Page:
New Regulations vs. New Hiring: Why Can’t They Just Get Along?

New Regulations vs. New Hiring: Why Can’t They Just Get Along?


The tenuous employment growth in December may finally give us some hope that our economy has the strength to overcome even a Jon Huntsman deficit (except more possible).

But as a barrage of new regulations are set to go into effect in 2012, will legislators let a miracle happen or will they insist on screwing it up?

According to the National Federation of Independent Businesses, nearly 4,300 new regulations are pending – 845 of which will specifically affect small businesses – that have increased financial burdens on businesses, or are expected to do so.  There are also hundreds of pending rules and regulations that have unidentified impacts on businesses’ bottom lines, which concerns business planners and increases the risks involved in expansion.

In other words, as regulations are dropped on our economy’s lap, businesses have no choice but to stall hiring – unless they don’t care about profits (which means they are either trying to sell Chevy Volts or are Solyndra).

Some regulations will always be necessary, yet Democrats and Republicans are in a cat fight over the sheer volume of regulations and how much of an economic impact is worth the regulation in question.

Fancy light bulbs may be good for the environment, but if you have to lay someone off in order to install the more expensive alternative in your offices, does the environmental benefit outweigh a family losing its means for support?

Bigger profits, which translate to increases in stock prices and pension plan value, are wonderful. But, are they worth a child catching pneumonia or cancer when the surrounding environment is neglected?

Among even the known regulations taking effect in 2012, the economic impact is about as scary as Jocelyn Wildenstein without makeup (ok, nothing is that scary and I apologize if you clicked the link).

For example, new accounting standards go into effect in the first quarter of 2012.  The changes are intended to make it easier to compare financial statements of companies across the globe, which most of us do on a daily basis, but inadvertently distract resources and time from a company’s core competency and goals . . . unless, of course, your core competency is accounting, then it’s a field day.

Taxes suck, and they suck even more in the world of business, so companies will do just about anything to get out of them.  Remember how GE sold its soul in 2010 so it wouldn’t have to pay taxes, even with billions of dollars in profits? (Forgive me; I’m jealous of their genius.)  Through 2010, and subsequently extended into 2011, the research and experimentation tax credit saved companies an estimated $6 billion per year and boosted innovation in technologies and other industries, which keep American businesses ahead of the rest of the world.  As these types of tax credits are allowed to expire, the U.S. government will temporarily gain with increased revenues, but American ingenuity and competitiveness may falter.

Economics for Dummies translation:  jobs go bye-bye.

There’s still a lot of debate about the effects of the Affordable Care Act on business.  Some organizations, like the Small Business Majority, argue that it’s beneficial to businesses, especially small businesses.  They have some compelling evidence. But, what they failed to consider is the current rising costs of healthcare for companies, doctors, administrators, and more, all of which gets passed onto consumers, based on the expectation of the higher future costs when all of the regulations within the act are implemented.  Just like squirrels before winter, insurance companies are storing their nuts before the long winter ahead.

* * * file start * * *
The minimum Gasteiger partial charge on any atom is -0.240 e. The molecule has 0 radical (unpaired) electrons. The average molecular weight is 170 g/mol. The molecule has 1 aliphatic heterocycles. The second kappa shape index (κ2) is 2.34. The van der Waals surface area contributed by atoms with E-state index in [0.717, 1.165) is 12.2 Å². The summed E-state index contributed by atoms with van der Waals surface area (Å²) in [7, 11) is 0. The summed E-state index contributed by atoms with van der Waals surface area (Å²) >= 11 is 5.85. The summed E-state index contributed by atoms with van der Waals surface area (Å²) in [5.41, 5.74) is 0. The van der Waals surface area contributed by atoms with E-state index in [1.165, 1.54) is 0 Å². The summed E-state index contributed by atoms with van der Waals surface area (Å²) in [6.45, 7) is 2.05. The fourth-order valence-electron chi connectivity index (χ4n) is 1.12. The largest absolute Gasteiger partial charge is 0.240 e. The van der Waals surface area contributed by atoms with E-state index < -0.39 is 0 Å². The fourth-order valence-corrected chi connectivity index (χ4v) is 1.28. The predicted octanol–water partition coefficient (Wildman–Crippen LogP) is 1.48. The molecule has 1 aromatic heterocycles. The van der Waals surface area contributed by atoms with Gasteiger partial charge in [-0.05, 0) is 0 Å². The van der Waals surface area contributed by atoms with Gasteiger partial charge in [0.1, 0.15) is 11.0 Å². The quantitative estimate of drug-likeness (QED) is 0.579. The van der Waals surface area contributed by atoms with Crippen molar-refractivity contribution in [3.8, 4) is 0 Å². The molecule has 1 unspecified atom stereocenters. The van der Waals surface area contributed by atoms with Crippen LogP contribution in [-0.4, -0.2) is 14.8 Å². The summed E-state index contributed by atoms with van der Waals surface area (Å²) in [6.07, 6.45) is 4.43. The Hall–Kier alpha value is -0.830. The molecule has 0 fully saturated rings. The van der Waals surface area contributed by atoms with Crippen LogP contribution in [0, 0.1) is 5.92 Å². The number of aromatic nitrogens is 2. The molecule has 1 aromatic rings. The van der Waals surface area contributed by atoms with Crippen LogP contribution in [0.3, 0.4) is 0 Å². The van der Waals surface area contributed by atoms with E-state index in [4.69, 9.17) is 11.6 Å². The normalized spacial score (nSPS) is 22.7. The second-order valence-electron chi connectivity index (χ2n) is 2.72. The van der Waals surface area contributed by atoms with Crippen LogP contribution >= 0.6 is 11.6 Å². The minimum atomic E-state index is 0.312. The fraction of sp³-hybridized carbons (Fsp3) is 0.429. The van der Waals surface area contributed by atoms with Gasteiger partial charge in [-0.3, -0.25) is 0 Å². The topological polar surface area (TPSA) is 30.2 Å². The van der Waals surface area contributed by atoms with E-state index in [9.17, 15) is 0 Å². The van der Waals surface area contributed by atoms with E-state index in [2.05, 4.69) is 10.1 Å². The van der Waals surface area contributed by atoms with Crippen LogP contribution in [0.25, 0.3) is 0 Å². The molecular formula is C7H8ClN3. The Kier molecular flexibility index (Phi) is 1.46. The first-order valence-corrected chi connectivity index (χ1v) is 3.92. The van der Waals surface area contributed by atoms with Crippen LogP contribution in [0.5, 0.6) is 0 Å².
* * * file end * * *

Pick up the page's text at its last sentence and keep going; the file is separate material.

New EPA standards are sold as having benefits that outweigh the economic impacts of their regulations.  But sometimes the benefit is unquantifiable and is justified by the knowledge that it will have some positive health or environmental impact.  This is enough for a lot of people (yes, even many outside of your local commune).

On the other hand, the costs to implement these regulations are much easier to determine.  For example, the recently introduced Mercury Air Standards regulation is expected to come with an estimated $11 billion per year increase in costs to consumers and businesses in the form of higher energy costs for homes as well as in the production of good and services.  Your family will need to make more money to pay for the costs, while companies are trying to cut costs to make up for the new expenses.

Hopefully, cost cutting doesn’t come in the form of a pink slip to you, because if it does, fewer jobs will mean worse public health and welfare for the entire country, negating the benefits of the law’s intent.

Combined with the fact that hundreds of new regulations are pending or yet to be written and business planners can become paralyzed in fear.  Would you jump into that new Jetta if you thought your phone, electricity, health insurance, and cable bill have the chance of increasing dramatically in the next few months, or would you wait it out?

Businesses don’t invest (as much) in “cars,” equipment, expansion, or hiring under the same conditions either.  Maybe, Mitt Romney, backed by the Supreme Court was onto something with that whole “companies are people, too” business.

JUSTIN VELEZ-HAGAN is Senior Contributing Writer and Commentator for  He is also the National Executive Director of The National Puerto Rican Chamber of Commerce, an international developer of senior living facilities, and is a reservist in the U.S. Air Force.  He can be reached at